Rewriting Apocalypse in Canadian Fiction

Rewriting Apocalypse in Canadian Fiction

Marlene Goldman
Copyright Date: 2005
Pages: 224
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  • Book Info
    Rewriting Apocalypse in Canadian Fiction
    Book Description:

    Rewriting Apocalypse in Contemporary Canadian Fiction is the first book to explore the literary, psychological, political, and cultural repercussions of the apocalypse in the fiction of Timothy Finley, Michael Ondaatje, Margaret Atwood, Thomas King, and Joy Kogawa. While writers from diverse nations have adopted and adapted the biblical narrative, these Canadian authors introduce particular twists to the familiar myth of the end. Goldman demonstrates that they share a marked concern with purgation of the non-elect, the loss experienced by the non-elect, and the traumatic impact of apocalyptic violence. She also analyzes Canadian apocalyptic accounts as crisis literature written in the context of the Cold War - written against the fear of total destruction.

    eISBN: 978-0-7735-7294-2
    Subjects: Language & Literature

Table of Contents

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  1. Front Matter (pp. i-vi)
  2. Table of Contents (pp. vii-viii)
  3. Acknowledgments (pp. ix-2)
  4. INTRODUCTION The Apocalyptic Paradigm (pp. 3-28)

    The apocalyptic paradigm pervaded Canadian literature from its beginnings. In documenting their experience, the explorers and settlers who left the Old World and arrived in the territory north of the forty-ninth parallel drew on the narrative of apocalypse - a story whose key vision portrays the “old world” being replaced by the new. This conceptual substitution, however, was never entirely successful, creating an ironic tension. For even though the explorers and settlers invoked apocalypse, the myth of a decadent earthly world abruptly and violently transformed into a perfect heavenly world never accurately defined the Canadian experience - an experience perhaps...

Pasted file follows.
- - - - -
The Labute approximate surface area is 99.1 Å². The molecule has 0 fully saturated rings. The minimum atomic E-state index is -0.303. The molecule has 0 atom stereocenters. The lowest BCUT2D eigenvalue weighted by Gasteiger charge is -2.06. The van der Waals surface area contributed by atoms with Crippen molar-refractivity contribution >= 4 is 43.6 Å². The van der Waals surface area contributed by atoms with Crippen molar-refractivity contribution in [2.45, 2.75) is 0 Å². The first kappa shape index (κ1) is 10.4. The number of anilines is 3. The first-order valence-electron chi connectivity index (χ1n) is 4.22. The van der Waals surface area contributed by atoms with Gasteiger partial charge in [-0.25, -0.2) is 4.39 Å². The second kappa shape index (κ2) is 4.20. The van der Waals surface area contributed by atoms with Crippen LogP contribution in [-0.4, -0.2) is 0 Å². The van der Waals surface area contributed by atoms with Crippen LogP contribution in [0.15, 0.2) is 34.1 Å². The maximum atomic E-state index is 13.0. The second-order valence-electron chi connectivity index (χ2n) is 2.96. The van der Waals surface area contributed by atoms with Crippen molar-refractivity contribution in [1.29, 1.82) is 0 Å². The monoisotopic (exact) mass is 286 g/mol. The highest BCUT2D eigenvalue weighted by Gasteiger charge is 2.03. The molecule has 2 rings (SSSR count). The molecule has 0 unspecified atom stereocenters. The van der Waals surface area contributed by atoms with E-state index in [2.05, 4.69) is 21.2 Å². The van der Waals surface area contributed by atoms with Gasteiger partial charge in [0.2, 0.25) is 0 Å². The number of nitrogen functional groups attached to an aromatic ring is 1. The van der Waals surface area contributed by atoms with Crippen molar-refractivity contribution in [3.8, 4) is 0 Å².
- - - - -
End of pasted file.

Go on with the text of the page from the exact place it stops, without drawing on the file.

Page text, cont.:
5. 1 The End(s) of Myth: Apocalyptic and Prophetic Visions in Headhunter (pp. 29-52)

    In Timothy Findley’s first novel,The Last of the Crazy People(1967), an eleven-year-old boy becomes convinced that the end of the world is fast approaching. His belief in the world’s imminent destruction is instilled by the prophetic visions of a drunken servant. In her booming voice, she warns him: ‘“No one knows, ‘cept they knows it’s coming. Arm’geddon ... Like for a moment it’s gonna be real, real, terrible, hon ... But for those of us in this perditionnow,it will surely be bless’d relief”’ (98-9). The power of the apocalyptic narrative works on the child’s imagination, and at...

  6. 2 Allegories of Ruin and Redemption: Michael Ondaatje’s The English Patient (pp. 53-82)

    Timothy Findley’sHeadhunterinvokes virtually all of the topoi of apocalypse, including the narrative’s recursive and panoramic structure, its preoccupation with representing the signs of terror and decadence, and its Manichean division between the elect and the nonelect. Of course, Findley’s text gives the biblical story a contemporary twist by mapping the corrupt, ancient empire of Babylon onto a wellknown Canadian city, Toronto the Good, and by emphasizing the permeable boundary between the elect and the non-elect. As the novel demonstrates, Toronto has been tainted by the legacy of imperialism - a legacy vividly depicted by the novel’s central intertext,...